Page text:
This week end Christians remember the brutal execution of Christ and the resurrection.
We read of him as a great figure. The Son of God to Christians, a great prophet or teacher to non believers. His words echo down the centuries. They are as fresh and relevant today as they were when uttered.
Some wrestle with difficulty with the great gap between the peace loving messages of Christ seeking to improve relations between people and to calm tensions and conflicts on the one hand , and the deeds of the Churches in their centuries of power and wealth on the other.
Sixteenth and seventeenth century Europe was ravaged by religious conflict as rival views of the Christian message were used to fight for money and political control. The Church Militant often struck a political pose, supported warring powers, and provided some of the most influential people and arguments to progress the conflicts and hatred.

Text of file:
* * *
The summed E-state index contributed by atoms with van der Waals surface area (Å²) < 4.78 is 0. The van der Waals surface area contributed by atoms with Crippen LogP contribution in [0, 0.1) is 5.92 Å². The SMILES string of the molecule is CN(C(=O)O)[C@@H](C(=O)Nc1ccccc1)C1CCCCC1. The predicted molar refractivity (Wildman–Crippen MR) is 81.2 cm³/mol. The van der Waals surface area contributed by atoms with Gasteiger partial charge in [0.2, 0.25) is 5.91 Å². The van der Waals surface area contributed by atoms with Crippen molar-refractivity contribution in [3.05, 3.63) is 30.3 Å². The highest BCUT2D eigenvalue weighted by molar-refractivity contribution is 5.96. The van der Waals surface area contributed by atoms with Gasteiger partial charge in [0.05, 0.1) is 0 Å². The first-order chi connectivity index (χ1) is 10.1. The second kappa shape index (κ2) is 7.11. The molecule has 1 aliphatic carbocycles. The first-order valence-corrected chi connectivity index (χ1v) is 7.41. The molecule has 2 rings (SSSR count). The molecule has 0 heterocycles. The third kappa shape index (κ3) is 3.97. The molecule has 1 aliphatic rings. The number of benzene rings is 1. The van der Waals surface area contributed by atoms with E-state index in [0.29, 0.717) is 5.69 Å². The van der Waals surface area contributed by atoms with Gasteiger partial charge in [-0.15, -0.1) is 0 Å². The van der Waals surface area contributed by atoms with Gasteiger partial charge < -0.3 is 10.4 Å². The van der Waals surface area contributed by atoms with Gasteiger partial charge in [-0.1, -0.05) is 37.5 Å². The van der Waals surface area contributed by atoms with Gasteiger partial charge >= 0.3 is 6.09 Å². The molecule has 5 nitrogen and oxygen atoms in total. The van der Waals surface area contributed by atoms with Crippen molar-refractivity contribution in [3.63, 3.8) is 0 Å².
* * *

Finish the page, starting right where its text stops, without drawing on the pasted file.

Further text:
Gradually the policy of toleration spread, though it took until the last century to arrive at proper religious toleration in most western countries. I welcome the way today in the UK the Christian Churches respect each other and seek to avoid conflict. Today politics in the UK is not primarily about religion. Mr Blair was strongly advised not to do God as PM.
In today’s world there are still religious wars, and still too many incidents of religious persecution affecting several faiths. Sometimes the western allies intervene in these conflicts, with very mixed results.
In the UK we are left with an Established Church that does make forays into domestic politics, with some of its leaders urging their anti Brexit views on anyone who will listen. Often their main idea is that the state should provide a solution for every economic and moral problem. The private sector is usually something to tax and regulate to prevent or alleviate the alleged harm it does.